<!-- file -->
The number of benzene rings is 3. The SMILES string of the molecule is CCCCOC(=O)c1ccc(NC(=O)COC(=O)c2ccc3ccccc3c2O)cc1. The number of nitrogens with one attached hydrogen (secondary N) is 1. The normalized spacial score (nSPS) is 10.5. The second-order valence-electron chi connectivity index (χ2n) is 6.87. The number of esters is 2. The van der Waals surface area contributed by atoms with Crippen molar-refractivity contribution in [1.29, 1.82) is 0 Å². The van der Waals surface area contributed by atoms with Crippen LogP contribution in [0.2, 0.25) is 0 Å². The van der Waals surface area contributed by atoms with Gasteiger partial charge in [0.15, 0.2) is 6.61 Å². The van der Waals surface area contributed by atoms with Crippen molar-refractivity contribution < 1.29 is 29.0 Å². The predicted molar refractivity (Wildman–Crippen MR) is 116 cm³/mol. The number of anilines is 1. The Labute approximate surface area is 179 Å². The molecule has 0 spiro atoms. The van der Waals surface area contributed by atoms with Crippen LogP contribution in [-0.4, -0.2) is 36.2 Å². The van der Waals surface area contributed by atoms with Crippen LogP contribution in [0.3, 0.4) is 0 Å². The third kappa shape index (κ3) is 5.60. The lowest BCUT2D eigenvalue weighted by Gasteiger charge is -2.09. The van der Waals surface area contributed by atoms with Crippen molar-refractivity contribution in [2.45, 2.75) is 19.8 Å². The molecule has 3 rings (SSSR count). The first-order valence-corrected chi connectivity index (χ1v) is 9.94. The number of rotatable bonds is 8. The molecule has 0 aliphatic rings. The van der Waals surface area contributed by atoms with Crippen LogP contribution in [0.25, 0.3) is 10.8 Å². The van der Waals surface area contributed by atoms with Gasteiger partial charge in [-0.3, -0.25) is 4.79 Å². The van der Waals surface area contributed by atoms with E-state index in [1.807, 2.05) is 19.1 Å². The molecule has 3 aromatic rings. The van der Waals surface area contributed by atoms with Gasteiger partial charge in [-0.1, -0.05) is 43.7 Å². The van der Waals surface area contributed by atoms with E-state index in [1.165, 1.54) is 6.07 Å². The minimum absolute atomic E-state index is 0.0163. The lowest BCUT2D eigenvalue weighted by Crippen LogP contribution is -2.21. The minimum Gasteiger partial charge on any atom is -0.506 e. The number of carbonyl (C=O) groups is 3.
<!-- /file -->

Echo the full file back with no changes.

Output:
The number of benzene rings is 3. The SMILES string of the molecule is CCCCOC(=O)c1ccc(NC(=O)COC(=O)c2ccc3ccccc3c2O)cc1. The number of nitrogens with one attached hydrogen (secondary N) is 1. The normalized spacial score (nSPS) is 10.5. The second-order valence-electron chi connectivity index (χ2n) is 6.87. The number of esters is 2. The van der Waals surface area contributed by atoms with Crippen molar-refractivity contribution in [1.29, 1.82) is 0 Å². The van der Waals surface area contributed by atoms with Crippen LogP contribution in [0.2, 0.25) is 0 Å². The van der Waals surface area contributed by atoms with Gasteiger partial charge in [0.15, 0.2) is 6.61 Å². The van der Waals surface area contributed by atoms with Crippen molar-refractivity contribution < 1.29 is 29.0 Å². The predicted molar refractivity (Wildman–Crippen MR) is 116 cm³/mol. The number of anilines is 1. The Labute approximate surface area is 179 Å². The molecule has 0 spiro atoms. The van der Waals surface area contributed by atoms with Crippen LogP contribution in [-0.4, -0.2) is 36.2 Å². The van der Waals surface area contributed by atoms with Crippen LogP contribution in [0.3, 0.4) is 0 Å². The third kappa shape index (κ3) is 5.60. The lowest BCUT2D eigenvalue weighted by Gasteiger charge is -2.09. The van der Waals surface area contributed by atoms with Crippen molar-refractivity contribution in [2.45, 2.75) is 19.8 Å². The molecule has 3 rings (SSSR count). The first-order valence-corrected chi connectivity index (χ1v) is 9.94. The number of rotatable bonds is 8. The molecule has 0 aliphatic rings. The van der Waals surface area contributed by atoms with Crippen LogP contribution in [0.25, 0.3) is 10.8 Å². The van der Waals surface area contributed by atoms with Gasteiger partial charge in [-0.3, -0.25) is 4.79 Å². The van der Waals surface area contributed by atoms with E-state index in [1.807, 2.05) is 19.1 Å². The molecule has 3 aromatic rings. The van der Waals surface area contributed by atoms with Gasteiger partial charge in [-0.1, -0.05) is 43.7 Å². The van der Waals surface area contributed by atoms with E-state index in [1.165, 1.54) is 6.07 Å². The minimum absolute atomic E-state index is 0.0163. The lowest BCUT2D eigenvalue weighted by Crippen LogP contribution is -2.21. The minimum Gasteiger partial charge on any atom is -0.506 e. The number of carbonyl (C=O) groups is 3.